Even Lucas, the most novice skier of the group, made his way down the groomed trails below the looming Lone Peak. Amanda was the first to fall, and I was lucky enough to catch it on camera. We whiled the day away, skiing, laughing, adventuring, only stopping reluctantly to eat quick snacks. We caught last chair back on Ramcharger, and had a nice wide groomer all to ourselves. The sun was starting to set over the gallatin canyon, and as we turned our final turns and found ourselves below the tree line, it was time to go.
A quick stop at Beehive Basin Brewery for some liquid snacks was much appreciated by all, and the hour ride back home passed by quickly. The next morning, we all slept in. Not even the thought of cinnamon roll french toast at the Western Cafe could have roused any of us, and by the time we finally rolled out of bed and shook out our post-skiing aches, we were late enough to be in brunch territory. We quaffed coffee and ate a little bit of everything- the famous french toast for myself and my sister, Chicken Fried Steak for Thomas, and a massive breakfast sandwich for Lucas. after consuming enough calories to feed a small army, we decided a walk up Peets Hill was a good idea. The popular trail starts right across the street from the Western, and winds back and up to a spectacular viewing point of the Bridgers and the Gallatin Mountains as well as city sprawl. The highlight? A young golden retreiver puppy whose owner saw us gawking and gave us treats to give to the little guy.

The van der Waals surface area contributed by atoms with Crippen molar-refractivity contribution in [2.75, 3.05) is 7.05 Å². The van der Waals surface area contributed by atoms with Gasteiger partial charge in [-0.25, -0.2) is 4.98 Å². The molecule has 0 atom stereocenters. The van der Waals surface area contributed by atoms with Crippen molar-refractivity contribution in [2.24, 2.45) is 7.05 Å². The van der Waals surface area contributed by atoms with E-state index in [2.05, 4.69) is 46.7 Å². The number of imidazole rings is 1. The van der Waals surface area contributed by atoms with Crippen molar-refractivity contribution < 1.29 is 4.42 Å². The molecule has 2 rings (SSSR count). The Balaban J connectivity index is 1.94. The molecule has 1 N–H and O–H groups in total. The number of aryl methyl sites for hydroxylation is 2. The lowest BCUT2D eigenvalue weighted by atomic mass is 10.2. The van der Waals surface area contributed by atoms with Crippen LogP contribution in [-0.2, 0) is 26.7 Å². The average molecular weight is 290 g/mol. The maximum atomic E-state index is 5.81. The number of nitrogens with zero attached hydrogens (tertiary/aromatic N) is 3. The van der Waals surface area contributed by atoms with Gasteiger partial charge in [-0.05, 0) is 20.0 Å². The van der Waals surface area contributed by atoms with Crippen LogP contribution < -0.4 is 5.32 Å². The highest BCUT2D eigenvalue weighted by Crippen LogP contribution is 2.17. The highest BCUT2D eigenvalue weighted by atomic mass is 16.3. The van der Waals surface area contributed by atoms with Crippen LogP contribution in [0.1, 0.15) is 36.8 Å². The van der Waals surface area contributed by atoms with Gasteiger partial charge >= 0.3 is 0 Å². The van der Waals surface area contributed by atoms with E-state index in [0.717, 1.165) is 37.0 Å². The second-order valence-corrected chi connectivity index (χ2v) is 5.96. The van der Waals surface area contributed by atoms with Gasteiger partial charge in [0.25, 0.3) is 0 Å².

We strolled down peets and into town, and took some time to wander through the shops of main st- something I don’t do often as someone who lives here! It was great to explore all the funky knick knacks lining shelves of tiny boutiques. My only request was a stop at Sweet Peaks, a Montana based house made ice cream company with funky flavors.
As most of you know, Ice cream is the perfect pre-race day snack, so we each made sure to eat a healthy portion. A quiet night in was next on the agenda, as we had a busy day of running and drinking planned for St. Patricks Day!
Early Saturday morning, we met up with Amanda at the shuttle for the Run To The Pub 10k. Race conditions looked good- blue skies and temperatures in the balmy 50s! A wait in an astronomically long and seemingly unmoving port-o-potty line led the three of us to a moment of desperation- start time was fast approaching and we needed to take care of business! We hatched a plan to run off into the woods and d
o just that- only to find another set of port-o-potties with no line. Phew!